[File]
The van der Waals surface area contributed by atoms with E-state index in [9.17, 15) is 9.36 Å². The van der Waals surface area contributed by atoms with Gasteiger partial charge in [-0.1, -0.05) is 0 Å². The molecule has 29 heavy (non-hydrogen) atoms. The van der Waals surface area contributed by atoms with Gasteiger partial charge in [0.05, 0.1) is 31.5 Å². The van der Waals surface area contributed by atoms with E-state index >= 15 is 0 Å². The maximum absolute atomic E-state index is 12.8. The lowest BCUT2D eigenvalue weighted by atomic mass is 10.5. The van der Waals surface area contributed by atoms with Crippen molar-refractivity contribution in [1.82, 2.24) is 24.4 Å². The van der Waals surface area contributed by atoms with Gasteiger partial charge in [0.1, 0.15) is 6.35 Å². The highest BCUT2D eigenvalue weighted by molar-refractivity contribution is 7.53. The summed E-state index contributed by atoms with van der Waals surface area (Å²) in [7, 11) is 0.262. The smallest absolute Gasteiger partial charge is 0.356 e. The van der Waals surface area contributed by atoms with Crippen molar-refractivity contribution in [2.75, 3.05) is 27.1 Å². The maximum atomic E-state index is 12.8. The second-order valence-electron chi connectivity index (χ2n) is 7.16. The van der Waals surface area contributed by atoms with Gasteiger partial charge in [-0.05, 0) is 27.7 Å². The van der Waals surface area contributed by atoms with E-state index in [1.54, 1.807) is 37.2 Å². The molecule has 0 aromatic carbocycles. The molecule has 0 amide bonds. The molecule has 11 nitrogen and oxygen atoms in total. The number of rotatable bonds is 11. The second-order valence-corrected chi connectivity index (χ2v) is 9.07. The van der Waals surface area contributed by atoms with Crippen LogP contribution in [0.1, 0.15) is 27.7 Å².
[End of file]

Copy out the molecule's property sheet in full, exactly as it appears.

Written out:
The van der Waals surface area contributed by atoms with E-state index in [9.17, 15) is 9.36 Å². The van der Waals surface area contributed by atoms with Gasteiger partial charge in [-0.1, -0.05) is 0 Å². The molecule has 29 heavy (non-hydrogen) atoms. The van der Waals surface area contributed by atoms with Gasteiger partial charge in [0.05, 0.1) is 31.5 Å². The van der Waals surface area contributed by atoms with E-state index >= 15 is 0 Å². The maximum absolute atomic E-state index is 12.8. The lowest BCUT2D eigenvalue weighted by atomic mass is 10.5. The van der Waals surface area contributed by atoms with Crippen molar-refractivity contribution in [1.82, 2.24) is 24.4 Å². The van der Waals surface area contributed by atoms with Gasteiger partial charge in [0.1, 0.15) is 6.35 Å². The highest BCUT2D eigenvalue weighted by molar-refractivity contribution is 7.53. The summed E-state index contributed by atoms with van der Waals surface area (Å²) in [7, 11) is 0.262. The smallest absolute Gasteiger partial charge is 0.356 e. The van der Waals surface area contributed by atoms with Crippen molar-refractivity contribution in [2.75, 3.05) is 27.1 Å². The maximum atomic E-state index is 12.8. The second-order valence-electron chi connectivity index (χ2n) is 7.16. The van der Waals surface area contributed by atoms with Gasteiger partial charge in [-0.05, 0) is 27.7 Å². The van der Waals surface area contributed by atoms with E-state index in [1.54, 1.807) is 37.2 Å². The molecule has 0 aromatic carbocycles. The molecule has 0 amide bonds. The molecule has 11 nitrogen and oxygen atoms in total. The number of rotatable bonds is 11. The second-order valence-corrected chi connectivity index (χ2v) is 9.07. The van der Waals surface area contributed by atoms with Crippen LogP contribution in [0.1, 0.15) is 27.7 Å².